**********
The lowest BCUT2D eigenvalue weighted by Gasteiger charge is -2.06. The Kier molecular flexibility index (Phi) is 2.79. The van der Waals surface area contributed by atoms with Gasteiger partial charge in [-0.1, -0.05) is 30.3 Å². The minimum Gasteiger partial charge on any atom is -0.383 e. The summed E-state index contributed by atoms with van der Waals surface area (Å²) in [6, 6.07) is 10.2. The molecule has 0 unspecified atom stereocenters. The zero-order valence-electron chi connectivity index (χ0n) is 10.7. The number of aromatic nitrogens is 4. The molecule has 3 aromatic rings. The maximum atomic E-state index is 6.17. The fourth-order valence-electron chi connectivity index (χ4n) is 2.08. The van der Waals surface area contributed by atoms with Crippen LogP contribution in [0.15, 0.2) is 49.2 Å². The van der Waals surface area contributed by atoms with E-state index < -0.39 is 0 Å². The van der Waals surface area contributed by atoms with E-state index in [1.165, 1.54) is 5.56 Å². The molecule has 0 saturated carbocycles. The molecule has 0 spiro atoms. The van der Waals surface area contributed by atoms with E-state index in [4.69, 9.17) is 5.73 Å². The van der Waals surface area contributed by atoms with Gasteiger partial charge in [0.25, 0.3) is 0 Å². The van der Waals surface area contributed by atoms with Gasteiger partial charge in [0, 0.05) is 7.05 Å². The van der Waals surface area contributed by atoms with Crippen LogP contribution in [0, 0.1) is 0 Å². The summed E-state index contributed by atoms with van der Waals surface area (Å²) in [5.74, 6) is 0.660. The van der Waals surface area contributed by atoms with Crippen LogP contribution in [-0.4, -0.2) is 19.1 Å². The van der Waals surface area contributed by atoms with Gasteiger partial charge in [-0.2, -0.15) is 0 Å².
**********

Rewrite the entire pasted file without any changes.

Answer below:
The lowest BCUT2D eigenvalue weighted by Gasteiger charge is -2.06. The Kier molecular flexibility index (Phi) is 2.79. The van der Waals surface area contributed by atoms with Gasteiger partial charge in [-0.1, -0.05) is 30.3 Å². The minimum Gasteiger partial charge on any atom is -0.383 e. The summed E-state index contributed by atoms with van der Waals surface area (Å²) in [6, 6.07) is 10.2. The molecule has 0 unspecified atom stereocenters. The zero-order valence-electron chi connectivity index (χ0n) is 10.7. The number of aromatic nitrogens is 4. The molecule has 3 aromatic rings. The maximum atomic E-state index is 6.17. The fourth-order valence-electron chi connectivity index (χ4n) is 2.08. The van der Waals surface area contributed by atoms with Crippen LogP contribution in [0.15, 0.2) is 49.2 Å². The van der Waals surface area contributed by atoms with E-state index < -0.39 is 0 Å². The van der Waals surface area contributed by atoms with E-state index in [1.165, 1.54) is 5.56 Å². The molecule has 0 saturated carbocycles. The molecule has 0 spiro atoms. The van der Waals surface area contributed by atoms with E-state index in [4.69, 9.17) is 5.73 Å². The van der Waals surface area contributed by atoms with Gasteiger partial charge in [0.25, 0.3) is 0 Å². The van der Waals surface area contributed by atoms with Gasteiger partial charge in [0, 0.05) is 7.05 Å². The van der Waals surface area contributed by atoms with Crippen LogP contribution in [0, 0.1) is 0 Å². The summed E-state index contributed by atoms with van der Waals surface area (Å²) in [5.74, 6) is 0.660. The van der Waals surface area contributed by atoms with Crippen LogP contribution in [-0.4, -0.2) is 19.1 Å². The van der Waals surface area contributed by atoms with Gasteiger partial charge in [-0.2, -0.15) is 0 Å².